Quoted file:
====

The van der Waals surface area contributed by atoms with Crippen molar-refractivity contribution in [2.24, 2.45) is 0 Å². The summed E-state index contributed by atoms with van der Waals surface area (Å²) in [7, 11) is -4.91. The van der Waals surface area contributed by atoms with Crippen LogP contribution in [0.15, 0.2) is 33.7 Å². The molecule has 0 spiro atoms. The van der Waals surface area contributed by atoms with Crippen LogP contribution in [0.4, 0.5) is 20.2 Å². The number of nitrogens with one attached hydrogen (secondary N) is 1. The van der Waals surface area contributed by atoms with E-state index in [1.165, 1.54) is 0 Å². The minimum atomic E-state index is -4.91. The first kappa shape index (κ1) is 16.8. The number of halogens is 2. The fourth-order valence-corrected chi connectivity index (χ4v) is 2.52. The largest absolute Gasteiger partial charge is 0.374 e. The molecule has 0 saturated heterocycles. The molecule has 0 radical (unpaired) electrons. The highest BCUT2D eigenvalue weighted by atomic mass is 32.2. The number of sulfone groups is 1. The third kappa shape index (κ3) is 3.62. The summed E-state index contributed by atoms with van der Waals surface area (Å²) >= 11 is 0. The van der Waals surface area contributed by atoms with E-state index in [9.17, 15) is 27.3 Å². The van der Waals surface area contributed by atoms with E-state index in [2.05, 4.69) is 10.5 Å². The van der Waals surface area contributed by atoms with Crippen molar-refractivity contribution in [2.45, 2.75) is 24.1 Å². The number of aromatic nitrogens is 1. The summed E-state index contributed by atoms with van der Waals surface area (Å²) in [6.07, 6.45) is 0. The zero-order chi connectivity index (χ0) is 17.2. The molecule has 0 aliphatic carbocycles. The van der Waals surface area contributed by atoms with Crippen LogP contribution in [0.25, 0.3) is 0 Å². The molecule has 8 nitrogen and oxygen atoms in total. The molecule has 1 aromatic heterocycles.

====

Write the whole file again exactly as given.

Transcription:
The van der Waals surface area contributed by atoms with Crippen molar-refractivity contribution in [2.24, 2.45) is 0 Å². The summed E-state index contributed by atoms with van der Waals surface area (Å²) in [7, 11) is -4.91. The van der Waals surface area contributed by atoms with Crippen LogP contribution in [0.15, 0.2) is 33.7 Å². The molecule has 0 spiro atoms. The van der Waals surface area contributed by atoms with Crippen LogP contribution in [0.4, 0.5) is 20.2 Å². The number of nitrogens with one attached hydrogen (secondary N) is 1. The van der Waals surface area contributed by atoms with E-state index in [1.165, 1.54) is 0 Å². The minimum atomic E-state index is -4.91. The first kappa shape index (κ1) is 16.8. The number of halogens is 2. The fourth-order valence-corrected chi connectivity index (χ4v) is 2.52. The largest absolute Gasteiger partial charge is 0.374 e. The molecule has 0 saturated heterocycles. The molecule has 0 radical (unpaired) electrons. The highest BCUT2D eigenvalue weighted by atomic mass is 32.2. The number of sulfone groups is 1. The third kappa shape index (κ3) is 3.62. The summed E-state index contributed by atoms with van der Waals surface area (Å²) >= 11 is 0. The van der Waals surface area contributed by atoms with E-state index in [9.17, 15) is 27.3 Å². The van der Waals surface area contributed by atoms with E-state index in [2.05, 4.69) is 10.5 Å². The van der Waals surface area contributed by atoms with Crippen molar-refractivity contribution in [2.45, 2.75) is 24.1 Å². The number of aromatic nitrogens is 1. The summed E-state index contributed by atoms with van der Waals surface area (Å²) in [6.07, 6.45) is 0. The zero-order chi connectivity index (χ0) is 17.2. The molecule has 0 aliphatic carbocycles. The van der Waals surface area contributed by atoms with Crippen LogP contribution in [0.25, 0.3) is 0 Å². The molecule has 8 nitrogen and oxygen atoms in total. The molecule has 1 aromatic heterocycles.